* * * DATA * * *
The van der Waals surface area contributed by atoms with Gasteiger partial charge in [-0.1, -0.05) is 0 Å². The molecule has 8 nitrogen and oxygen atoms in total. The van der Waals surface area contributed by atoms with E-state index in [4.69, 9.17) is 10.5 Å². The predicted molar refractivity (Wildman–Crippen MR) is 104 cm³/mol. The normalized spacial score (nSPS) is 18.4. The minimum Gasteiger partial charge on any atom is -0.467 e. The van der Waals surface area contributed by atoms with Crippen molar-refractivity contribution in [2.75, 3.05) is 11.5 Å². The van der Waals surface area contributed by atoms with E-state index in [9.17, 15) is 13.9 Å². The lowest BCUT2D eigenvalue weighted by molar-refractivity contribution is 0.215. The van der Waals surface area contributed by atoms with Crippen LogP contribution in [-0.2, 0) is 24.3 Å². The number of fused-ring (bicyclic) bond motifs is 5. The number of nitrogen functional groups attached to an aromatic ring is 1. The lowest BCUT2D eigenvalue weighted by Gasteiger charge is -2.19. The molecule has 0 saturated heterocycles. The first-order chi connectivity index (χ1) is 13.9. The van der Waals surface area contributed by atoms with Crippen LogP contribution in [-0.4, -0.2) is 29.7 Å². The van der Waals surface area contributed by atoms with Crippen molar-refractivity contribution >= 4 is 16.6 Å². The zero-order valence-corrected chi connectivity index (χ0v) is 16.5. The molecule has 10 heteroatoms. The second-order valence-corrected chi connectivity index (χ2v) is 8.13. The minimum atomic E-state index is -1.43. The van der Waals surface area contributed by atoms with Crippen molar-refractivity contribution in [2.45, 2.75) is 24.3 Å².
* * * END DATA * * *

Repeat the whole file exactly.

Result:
The van der Waals surface area contributed by atoms with Gasteiger partial charge in [-0.1, -0.05) is 0 Å². The molecule has 8 nitrogen and oxygen atoms in total. The van der Waals surface area contributed by atoms with E-state index in [4.69, 9.17) is 10.5 Å². The predicted molar refractivity (Wildman–Crippen MR) is 104 cm³/mol. The normalized spacial score (nSPS) is 18.4. The minimum Gasteiger partial charge on any atom is -0.467 e. The van der Waals surface area contributed by atoms with Crippen molar-refractivity contribution in [2.75, 3.05) is 11.5 Å². The van der Waals surface area contributed by atoms with E-state index in [9.17, 15) is 13.9 Å². The lowest BCUT2D eigenvalue weighted by molar-refractivity contribution is 0.215. The van der Waals surface area contributed by atoms with Crippen LogP contribution in [-0.2, 0) is 24.3 Å². The number of fused-ring (bicyclic) bond motifs is 5. The number of nitrogen functional groups attached to an aromatic ring is 1. The lowest BCUT2D eigenvalue weighted by Gasteiger charge is -2.19. The molecule has 0 saturated heterocycles. The first-order chi connectivity index (χ1) is 13.9. The van der Waals surface area contributed by atoms with Crippen LogP contribution in [-0.4, -0.2) is 29.7 Å². The van der Waals surface area contributed by atoms with Crippen molar-refractivity contribution >= 4 is 16.6 Å². The zero-order valence-corrected chi connectivity index (χ0v) is 16.5. The molecule has 10 heteroatoms. The second-order valence-corrected chi connectivity index (χ2v) is 8.13. The minimum atomic E-state index is -1.43. The van der Waals surface area contributed by atoms with Crippen molar-refractivity contribution in [2.45, 2.75) is 24.3 Å².